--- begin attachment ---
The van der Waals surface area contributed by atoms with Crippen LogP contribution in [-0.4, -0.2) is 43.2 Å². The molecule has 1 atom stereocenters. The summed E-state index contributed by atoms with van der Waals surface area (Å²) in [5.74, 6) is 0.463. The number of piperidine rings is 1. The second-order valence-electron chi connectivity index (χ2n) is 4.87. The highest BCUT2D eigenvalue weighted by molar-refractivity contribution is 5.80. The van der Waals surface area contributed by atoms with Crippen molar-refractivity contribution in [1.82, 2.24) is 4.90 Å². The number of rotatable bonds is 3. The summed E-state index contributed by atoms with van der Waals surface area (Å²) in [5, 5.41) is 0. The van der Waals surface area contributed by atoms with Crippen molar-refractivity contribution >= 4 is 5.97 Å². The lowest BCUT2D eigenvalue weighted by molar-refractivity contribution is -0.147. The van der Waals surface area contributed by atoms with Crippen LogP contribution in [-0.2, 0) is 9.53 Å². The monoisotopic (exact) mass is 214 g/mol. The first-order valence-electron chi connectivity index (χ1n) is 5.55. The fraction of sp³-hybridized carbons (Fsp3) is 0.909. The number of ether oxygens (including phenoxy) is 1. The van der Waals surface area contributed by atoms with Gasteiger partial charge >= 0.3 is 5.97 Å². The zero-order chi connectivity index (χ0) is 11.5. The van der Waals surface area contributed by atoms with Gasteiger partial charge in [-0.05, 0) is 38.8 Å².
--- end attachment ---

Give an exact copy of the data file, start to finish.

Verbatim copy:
The van der Waals surface area contributed by atoms with Crippen LogP contribution in [-0.4, -0.2) is 43.2 Å². The molecule has 1 atom stereocenters. The summed E-state index contributed by atoms with van der Waals surface area (Å²) in [5.74, 6) is 0.463. The number of piperidine rings is 1. The second-order valence-electron chi connectivity index (χ2n) is 4.87. The highest BCUT2D eigenvalue weighted by molar-refractivity contribution is 5.80. The van der Waals surface area contributed by atoms with Crippen molar-refractivity contribution in [1.82, 2.24) is 4.90 Å². The number of rotatable bonds is 3. The summed E-state index contributed by atoms with van der Waals surface area (Å²) in [5, 5.41) is 0. The van der Waals surface area contributed by atoms with Crippen molar-refractivity contribution >= 4 is 5.97 Å². The lowest BCUT2D eigenvalue weighted by molar-refractivity contribution is -0.147. The van der Waals surface area contributed by atoms with Crippen LogP contribution in [-0.2, 0) is 9.53 Å². The monoisotopic (exact) mass is 214 g/mol. The first-order valence-electron chi connectivity index (χ1n) is 5.55. The fraction of sp³-hybridized carbons (Fsp3) is 0.909. The number of ether oxygens (including phenoxy) is 1. The van der Waals surface area contributed by atoms with Gasteiger partial charge >= 0.3 is 5.97 Å². The zero-order chi connectivity index (χ0) is 11.5. The van der Waals surface area contributed by atoms with Gasteiger partial charge in [-0.05, 0) is 38.8 Å².